Every year for NAB, I’m allowed the opportunity to go and exhibit for Reflecmedia, a company from England that does LED Chroma Key technology. While this limits my exposure to many of the new and exciting products on the floor during the show, it does afford me the chance to catch the AJA and Blackmagic Design meetings on Sunday before the show. This year was a doosie!
As I sat with a colleague in the AJA meeting room (which takes place hours before the Blackmagic Design meeting), I voiced to him my suspicion that AJA would be announcing a camera this year. After going through a few of their new converters, the speaker segued into the presentation that would prove me right, and introduced us to the Cion. Upon seeing all of these amazing features (noted below), my friend then turned to me and asked what I thought the price for this body would be. “Under $10k”, was my response, to which he chuckled and guessed closer to $20k himself. Then came the uppercut: $8,995. It’s not often I get feelings like this, and rarer still that I’m proven right in this industry, but I felt this was coming, and it certainly didn’t disappoint.
Hours later, Blackmagic Design welcomed us into the swanky Hakkasan nightclub in the MGM Grand, and we were treated to their new offerings, which included the new Studio Camera, and the Ursa. Both are achievements in their own right, and at very competitive price-points. But to the casual observer, or someone who doesn’t enjoy just going down spec sheets when looking to make a decision, I thought I would offer to break it down a bit and make sense of the differences between the two, in what could become a camera rivalry to rival, well, Canon and Nikon for years to come. (For the purpose of this comparison, I’ll be looking at the PL Mount Ursa, as it’s closest to the Cion in features and price)
First off, let’s look at the form factor. Both are somewhat reminiscent of the shoulder-mount and ENG cameras of old, but the similarities stop there. The Cion is relatively lightweight, made of quality magnesium with a wood grip and suede shoulder-mount, making for a very natural and substantial feel (And yes, I got to pick it up and try that much out). The Ursa trades this for a sleek design with a large viewfinder that still feels substantial overall, if not quite as comfortable or intuitive.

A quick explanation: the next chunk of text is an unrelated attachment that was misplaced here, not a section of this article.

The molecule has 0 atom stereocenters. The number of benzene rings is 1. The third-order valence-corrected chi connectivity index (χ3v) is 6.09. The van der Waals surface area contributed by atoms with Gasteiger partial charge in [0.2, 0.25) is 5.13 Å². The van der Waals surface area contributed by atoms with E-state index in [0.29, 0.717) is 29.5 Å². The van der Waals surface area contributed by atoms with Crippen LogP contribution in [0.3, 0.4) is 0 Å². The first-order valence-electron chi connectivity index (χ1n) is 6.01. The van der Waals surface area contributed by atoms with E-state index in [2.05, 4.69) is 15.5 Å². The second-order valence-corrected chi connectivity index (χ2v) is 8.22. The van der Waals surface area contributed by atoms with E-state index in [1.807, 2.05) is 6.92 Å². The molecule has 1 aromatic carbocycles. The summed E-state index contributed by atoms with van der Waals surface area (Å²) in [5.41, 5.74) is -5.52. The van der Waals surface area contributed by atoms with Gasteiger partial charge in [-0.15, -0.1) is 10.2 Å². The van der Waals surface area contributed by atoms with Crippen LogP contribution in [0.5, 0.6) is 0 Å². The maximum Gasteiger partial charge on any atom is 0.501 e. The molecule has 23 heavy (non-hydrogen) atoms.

Next, in the big differences department, is the media: Blackmagic Design continues to allow for standard (if new) media, opting for CFast cards. I personally would’ve preferred they stick with SSDs as in the Hyperdeck and Cinema Camera line, but CFast is still relatively new enough (for direct recording media) that it could prove to be a very viable media solution. AJA, however, are sticking to their guns and requiring you use their own proprietary drives. This is a double-edged sword, meaning you don’t need to worry about buying some unsupported media or having random failures. However, you’ll need to rely on them for the drives, as well as playback and transfer. AJA makes up for this by using no further proprietary connections (more to follow).
Now, let’s jump to the features that I absolutely love:
“All interface controls are found on the side of the camera facing the operator to provide easy single user functionality. The menu structure itself is elegant and free of cumbersome sub-menu navigation. Confidently dial settings with a robust selection knob that gives clear mechanical feedback as you adjust.
The integrated confidence monitor not only displays the menu information but also previews your real-time image, allowing independent operation.